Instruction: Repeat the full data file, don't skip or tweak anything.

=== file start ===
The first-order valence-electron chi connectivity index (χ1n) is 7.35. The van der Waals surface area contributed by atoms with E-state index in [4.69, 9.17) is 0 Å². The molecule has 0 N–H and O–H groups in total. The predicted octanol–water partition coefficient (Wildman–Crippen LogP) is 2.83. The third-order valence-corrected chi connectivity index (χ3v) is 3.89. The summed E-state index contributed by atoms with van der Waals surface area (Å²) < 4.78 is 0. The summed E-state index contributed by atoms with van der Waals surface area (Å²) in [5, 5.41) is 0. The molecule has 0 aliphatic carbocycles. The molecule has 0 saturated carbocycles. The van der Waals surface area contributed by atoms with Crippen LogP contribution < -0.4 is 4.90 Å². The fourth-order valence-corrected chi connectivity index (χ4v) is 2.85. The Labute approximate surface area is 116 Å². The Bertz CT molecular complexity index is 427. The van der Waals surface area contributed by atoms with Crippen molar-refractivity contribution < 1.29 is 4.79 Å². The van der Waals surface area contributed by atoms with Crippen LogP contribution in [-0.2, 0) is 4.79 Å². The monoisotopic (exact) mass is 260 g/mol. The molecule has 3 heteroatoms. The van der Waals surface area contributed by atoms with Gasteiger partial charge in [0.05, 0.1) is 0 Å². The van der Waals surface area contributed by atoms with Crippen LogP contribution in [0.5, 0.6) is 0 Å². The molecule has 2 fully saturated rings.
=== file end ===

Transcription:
The first-order valence-electron chi connectivity index (χ1n) is 7.35. The van der Waals surface area contributed by atoms with E-state index in [4.69, 9.17) is 0 Å². The molecule has 0 N–H and O–H groups in total. The predicted octanol–water partition coefficient (Wildman–Crippen LogP) is 2.83. The third-order valence-corrected chi connectivity index (χ3v) is 3.89. The summed E-state index contributed by atoms with van der Waals surface area (Å²) < 4.78 is 0. The summed E-state index contributed by atoms with van der Waals surface area (Å²) in [5, 5.41) is 0. The molecule has 0 aliphatic carbocycles. The molecule has 0 saturated carbocycles. The van der Waals surface area contributed by atoms with Crippen LogP contribution < -0.4 is 4.90 Å². The fourth-order valence-corrected chi connectivity index (χ4v) is 2.85. The Labute approximate surface area is 116 Å². The Bertz CT molecular complexity index is 427. The van der Waals surface area contributed by atoms with Crippen molar-refractivity contribution < 1.29 is 4.79 Å². The van der Waals surface area contributed by atoms with Crippen LogP contribution in [-0.2, 0) is 4.79 Å². The monoisotopic (exact) mass is 260 g/mol. The molecule has 3 heteroatoms. The van der Waals surface area contributed by atoms with Gasteiger partial charge in [0.05, 0.1) is 0 Å². The van der Waals surface area contributed by atoms with Crippen LogP contribution in [0.5, 0.6) is 0 Å². The molecule has 2 fully saturated rings.